The Good Old Days Weren’t So Good
by Gary Sloan (e-mail: [February 17th, 2003]

When we survey the contemporary American scene, darkened by violence, ignorance, poverty, corruption, and incivility, we may suspect that the prophets of doom are right.  The end must be nigh.


“Prostitution in the United States was so pandemic after the Civil War that in several cities officials talked seriously of legalizing it.”

Before we light out for the hills or, like Hamlet, whip out a bare bodkin, we might recall that America was never the idyllic New Eden ballyhooed by nostalgic patriots.  As a little stroll down memory lane shows, the balmy days of yore were actually pretty blustery.


First, politicians. They have never been squeaky clean.


“In all the frauds and tricks that go to make up the worst form of practical politics,” says Richard Shenkman in Legends, Lies & Cherished Myths of American History, “the men who founded our state and national government were always our equals, and often our masters.”


In Pennsylvania, to get a quorum to approve a measure to ratify the Constitution, federalist legislators dragged anti-federalists out of taverns to the statehouse and then locked the doors so they couldn’t get out.  In 1875, all but one member of the Georgia legislator accepted bribes in exchange for their votes in a giant land scandal


As Gustavus Myers meticulously documents in the classic History of Great American Fortunes, politicians and plutocrats have always colluded to hoodwink, traduce, and plunder the hoi polloi.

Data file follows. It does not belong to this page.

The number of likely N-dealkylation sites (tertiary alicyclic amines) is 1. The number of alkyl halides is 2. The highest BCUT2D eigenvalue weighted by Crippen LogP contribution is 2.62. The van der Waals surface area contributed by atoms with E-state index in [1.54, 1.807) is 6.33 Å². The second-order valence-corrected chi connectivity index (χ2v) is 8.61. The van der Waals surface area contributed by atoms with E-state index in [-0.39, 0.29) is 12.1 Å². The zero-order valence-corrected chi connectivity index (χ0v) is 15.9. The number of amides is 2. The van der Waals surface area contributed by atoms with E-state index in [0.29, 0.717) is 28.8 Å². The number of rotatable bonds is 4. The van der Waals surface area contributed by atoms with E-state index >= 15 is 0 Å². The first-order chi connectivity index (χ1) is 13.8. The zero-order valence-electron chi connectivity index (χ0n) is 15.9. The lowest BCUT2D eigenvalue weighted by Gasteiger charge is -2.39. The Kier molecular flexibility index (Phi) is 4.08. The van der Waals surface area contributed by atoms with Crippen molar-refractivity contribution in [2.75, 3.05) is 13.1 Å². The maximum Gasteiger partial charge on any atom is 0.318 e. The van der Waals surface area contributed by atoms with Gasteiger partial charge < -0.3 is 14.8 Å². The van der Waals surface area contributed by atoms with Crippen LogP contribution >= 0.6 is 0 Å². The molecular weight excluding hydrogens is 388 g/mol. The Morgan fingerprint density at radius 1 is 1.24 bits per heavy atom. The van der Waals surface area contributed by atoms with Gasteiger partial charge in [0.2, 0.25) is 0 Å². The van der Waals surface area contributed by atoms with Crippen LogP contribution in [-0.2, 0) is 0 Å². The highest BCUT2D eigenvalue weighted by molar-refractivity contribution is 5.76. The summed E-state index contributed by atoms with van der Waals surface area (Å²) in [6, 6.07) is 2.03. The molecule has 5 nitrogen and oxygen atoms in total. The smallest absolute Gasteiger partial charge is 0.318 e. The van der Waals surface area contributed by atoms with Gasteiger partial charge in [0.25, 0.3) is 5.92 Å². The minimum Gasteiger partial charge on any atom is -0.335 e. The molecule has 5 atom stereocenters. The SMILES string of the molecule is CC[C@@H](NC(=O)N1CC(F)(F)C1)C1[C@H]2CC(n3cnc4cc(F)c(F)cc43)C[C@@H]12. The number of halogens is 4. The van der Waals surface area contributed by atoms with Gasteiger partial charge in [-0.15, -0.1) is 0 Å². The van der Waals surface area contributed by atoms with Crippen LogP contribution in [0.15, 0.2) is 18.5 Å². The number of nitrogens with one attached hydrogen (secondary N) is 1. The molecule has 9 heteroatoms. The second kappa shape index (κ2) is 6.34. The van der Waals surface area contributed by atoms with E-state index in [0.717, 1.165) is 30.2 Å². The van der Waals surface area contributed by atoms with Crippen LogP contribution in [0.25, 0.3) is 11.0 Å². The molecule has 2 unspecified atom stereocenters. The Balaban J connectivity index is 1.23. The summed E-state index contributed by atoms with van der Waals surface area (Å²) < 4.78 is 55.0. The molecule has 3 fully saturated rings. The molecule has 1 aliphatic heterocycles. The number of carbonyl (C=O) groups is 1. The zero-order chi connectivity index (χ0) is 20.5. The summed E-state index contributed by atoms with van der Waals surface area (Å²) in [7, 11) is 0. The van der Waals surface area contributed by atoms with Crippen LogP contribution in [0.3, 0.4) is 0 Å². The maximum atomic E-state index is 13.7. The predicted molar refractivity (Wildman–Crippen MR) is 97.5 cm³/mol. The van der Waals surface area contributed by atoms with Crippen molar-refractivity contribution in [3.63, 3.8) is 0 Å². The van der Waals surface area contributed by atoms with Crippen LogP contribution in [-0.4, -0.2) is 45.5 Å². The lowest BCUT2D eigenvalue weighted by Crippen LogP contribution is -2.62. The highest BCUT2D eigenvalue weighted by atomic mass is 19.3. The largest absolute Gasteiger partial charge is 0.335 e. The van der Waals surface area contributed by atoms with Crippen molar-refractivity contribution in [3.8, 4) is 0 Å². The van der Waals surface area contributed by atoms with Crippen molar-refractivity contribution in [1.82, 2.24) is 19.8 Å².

In the 19th century, “Whigs and Democrats elected to the legislature, the courts, or administrative offices considered themselves under obligation to that element  which financed their campaigns.  The masses of the people were simply pawns in these political contests, yet few of them understood that all the excitement, partisan activity and enthusiasm into which they threw themselves, generally had no other significance than to enchain them still faster to a system whose beneficiaries were continuously getting more and more rights and privileges for themselves at the expense of the people, and whose wealth was consequently increasing by precipitate bounds.”


Next, drug abuse.


In the 1800s, big cities were infested by drug addicts.  An Ohio doctor groused that his town had more addicts than alcoholics.  Drug addiction was so rife in Cincinnati that, according to one disgruntled visitor, you couldn’t walk down the sidewalk without tripping over an opium slave.


What about crime?


Between 1860 and 1890 the crime rate was more than twice the rate of population growth.  The Charleston News and Chronicle reported:  “Murder and violence are the distinguishing marks of our civilization.”   In the 1930s, a criminal had a 99 percent chance of escaping punishment.  From 1930 to 1950 Chicago had an estimated 700 hired assassins.  Only eight of the assassins were ever convicted.  A much larger ratio of convicted felons go to prison now than 60 years ago.


Always, politicians have curried favor with an uneasy electorate by bemoaning leniency toward criminals.   In the 1920s, President Hoover complained:  “In our desire to be merciful, the pendulum has swung in favor of the prisoner and far away from the protection of society.”


Next issue: family values.